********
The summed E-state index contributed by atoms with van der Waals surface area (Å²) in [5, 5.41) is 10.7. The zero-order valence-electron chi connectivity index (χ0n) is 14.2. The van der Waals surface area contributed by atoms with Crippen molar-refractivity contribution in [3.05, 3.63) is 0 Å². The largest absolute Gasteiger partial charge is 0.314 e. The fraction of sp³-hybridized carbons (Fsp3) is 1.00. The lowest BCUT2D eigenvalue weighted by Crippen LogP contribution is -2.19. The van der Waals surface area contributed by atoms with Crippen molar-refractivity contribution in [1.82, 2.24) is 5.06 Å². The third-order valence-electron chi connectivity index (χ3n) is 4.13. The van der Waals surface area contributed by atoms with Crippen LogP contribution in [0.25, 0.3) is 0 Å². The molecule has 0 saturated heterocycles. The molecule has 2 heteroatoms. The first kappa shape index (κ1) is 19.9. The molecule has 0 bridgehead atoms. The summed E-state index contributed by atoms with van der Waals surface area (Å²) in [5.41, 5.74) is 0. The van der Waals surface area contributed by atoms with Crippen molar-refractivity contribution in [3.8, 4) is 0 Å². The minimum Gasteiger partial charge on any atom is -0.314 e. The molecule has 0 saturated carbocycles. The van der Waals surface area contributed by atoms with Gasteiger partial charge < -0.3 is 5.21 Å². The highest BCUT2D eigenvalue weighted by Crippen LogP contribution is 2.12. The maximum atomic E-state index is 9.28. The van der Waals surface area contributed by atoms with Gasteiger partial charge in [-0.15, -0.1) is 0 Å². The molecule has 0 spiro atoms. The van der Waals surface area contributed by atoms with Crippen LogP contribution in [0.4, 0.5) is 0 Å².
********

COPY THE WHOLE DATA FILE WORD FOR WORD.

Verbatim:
The summed E-state index contributed by atoms with van der Waals surface area (Å²) in [5, 5.41) is 10.7. The zero-order valence-electron chi connectivity index (χ0n) is 14.2. The van der Waals surface area contributed by atoms with Crippen molar-refractivity contribution in [3.05, 3.63) is 0 Å². The largest absolute Gasteiger partial charge is 0.314 e. The fraction of sp³-hybridized carbons (Fsp3) is 1.00. The lowest BCUT2D eigenvalue weighted by Crippen LogP contribution is -2.19. The van der Waals surface area contributed by atoms with Crippen molar-refractivity contribution in [1.82, 2.24) is 5.06 Å². The third-order valence-electron chi connectivity index (χ3n) is 4.13. The van der Waals surface area contributed by atoms with Crippen LogP contribution in [0.25, 0.3) is 0 Å². The molecule has 0 saturated heterocycles. The molecule has 2 heteroatoms. The first kappa shape index (κ1) is 19.9. The molecule has 0 bridgehead atoms. The summed E-state index contributed by atoms with van der Waals surface area (Å²) in [5.41, 5.74) is 0. The van der Waals surface area contributed by atoms with Crippen molar-refractivity contribution in [3.8, 4) is 0 Å². The minimum Gasteiger partial charge on any atom is -0.314 e. The molecule has 0 saturated carbocycles. The van der Waals surface area contributed by atoms with Gasteiger partial charge < -0.3 is 5.21 Å². The highest BCUT2D eigenvalue weighted by Crippen LogP contribution is 2.12. The maximum atomic E-state index is 9.28. The van der Waals surface area contributed by atoms with Gasteiger partial charge in [-0.15, -0.1) is 0 Å². The molecule has 0 spiro atoms. The van der Waals surface area contributed by atoms with Crippen LogP contribution in [0.4, 0.5) is 0 Å².